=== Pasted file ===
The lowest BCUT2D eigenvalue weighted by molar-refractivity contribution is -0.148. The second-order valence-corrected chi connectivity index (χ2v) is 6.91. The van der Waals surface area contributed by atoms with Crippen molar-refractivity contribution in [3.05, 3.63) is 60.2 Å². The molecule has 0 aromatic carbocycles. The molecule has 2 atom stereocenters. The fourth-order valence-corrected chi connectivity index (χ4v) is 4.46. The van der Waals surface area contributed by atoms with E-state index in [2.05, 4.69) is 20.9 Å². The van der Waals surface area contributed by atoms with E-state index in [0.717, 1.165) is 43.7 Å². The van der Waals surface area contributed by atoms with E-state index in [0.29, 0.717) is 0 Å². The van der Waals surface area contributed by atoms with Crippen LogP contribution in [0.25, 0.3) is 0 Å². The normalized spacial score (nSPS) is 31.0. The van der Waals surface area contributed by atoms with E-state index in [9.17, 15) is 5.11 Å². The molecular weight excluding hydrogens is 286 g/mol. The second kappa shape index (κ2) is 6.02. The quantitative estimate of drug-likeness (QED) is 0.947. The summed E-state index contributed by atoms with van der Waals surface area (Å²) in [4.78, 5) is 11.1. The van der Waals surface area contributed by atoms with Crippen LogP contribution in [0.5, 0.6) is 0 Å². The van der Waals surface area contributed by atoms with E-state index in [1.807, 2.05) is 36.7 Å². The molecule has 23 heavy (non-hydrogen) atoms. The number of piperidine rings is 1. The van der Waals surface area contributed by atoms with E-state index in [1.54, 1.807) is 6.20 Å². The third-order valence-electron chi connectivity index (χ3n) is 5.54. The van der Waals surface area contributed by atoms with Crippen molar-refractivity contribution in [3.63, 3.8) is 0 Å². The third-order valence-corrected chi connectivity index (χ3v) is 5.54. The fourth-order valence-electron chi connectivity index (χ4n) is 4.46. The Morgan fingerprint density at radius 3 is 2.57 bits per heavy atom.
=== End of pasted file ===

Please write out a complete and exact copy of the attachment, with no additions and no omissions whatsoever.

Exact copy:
The lowest BCUT2D eigenvalue weighted by molar-refractivity contribution is -0.148. The second-order valence-corrected chi connectivity index (χ2v) is 6.91. The van der Waals surface area contributed by atoms with Crippen molar-refractivity contribution in [3.05, 3.63) is 60.2 Å². The molecule has 0 aromatic carbocycles. The molecule has 2 atom stereocenters. The fourth-order valence-corrected chi connectivity index (χ4v) is 4.46. The van der Waals surface area contributed by atoms with E-state index in [2.05, 4.69) is 20.9 Å². The van der Waals surface area contributed by atoms with E-state index in [0.717, 1.165) is 43.7 Å². The van der Waals surface area contributed by atoms with E-state index in [0.29, 0.717) is 0 Å². The van der Waals surface area contributed by atoms with Crippen LogP contribution in [0.25, 0.3) is 0 Å². The normalized spacial score (nSPS) is 31.0. The van der Waals surface area contributed by atoms with E-state index in [9.17, 15) is 5.11 Å². The molecular weight excluding hydrogens is 286 g/mol. The second kappa shape index (κ2) is 6.02. The quantitative estimate of drug-likeness (QED) is 0.947. The summed E-state index contributed by atoms with van der Waals surface area (Å²) in [4.78, 5) is 11.1. The van der Waals surface area contributed by atoms with Crippen LogP contribution in [0.5, 0.6) is 0 Å². The van der Waals surface area contributed by atoms with E-state index in [1.807, 2.05) is 36.7 Å². The molecule has 23 heavy (non-hydrogen) atoms. The number of piperidine rings is 1. The van der Waals surface area contributed by atoms with E-state index in [1.54, 1.807) is 6.20 Å². The third-order valence-electron chi connectivity index (χ3n) is 5.54. The van der Waals surface area contributed by atoms with Crippen molar-refractivity contribution in [3.63, 3.8) is 0 Å². The third-order valence-corrected chi connectivity index (χ3v) is 5.54. The fourth-order valence-electron chi connectivity index (χ4n) is 4.46. The Morgan fingerprint density at radius 3 is 2.57 bits per heavy atom.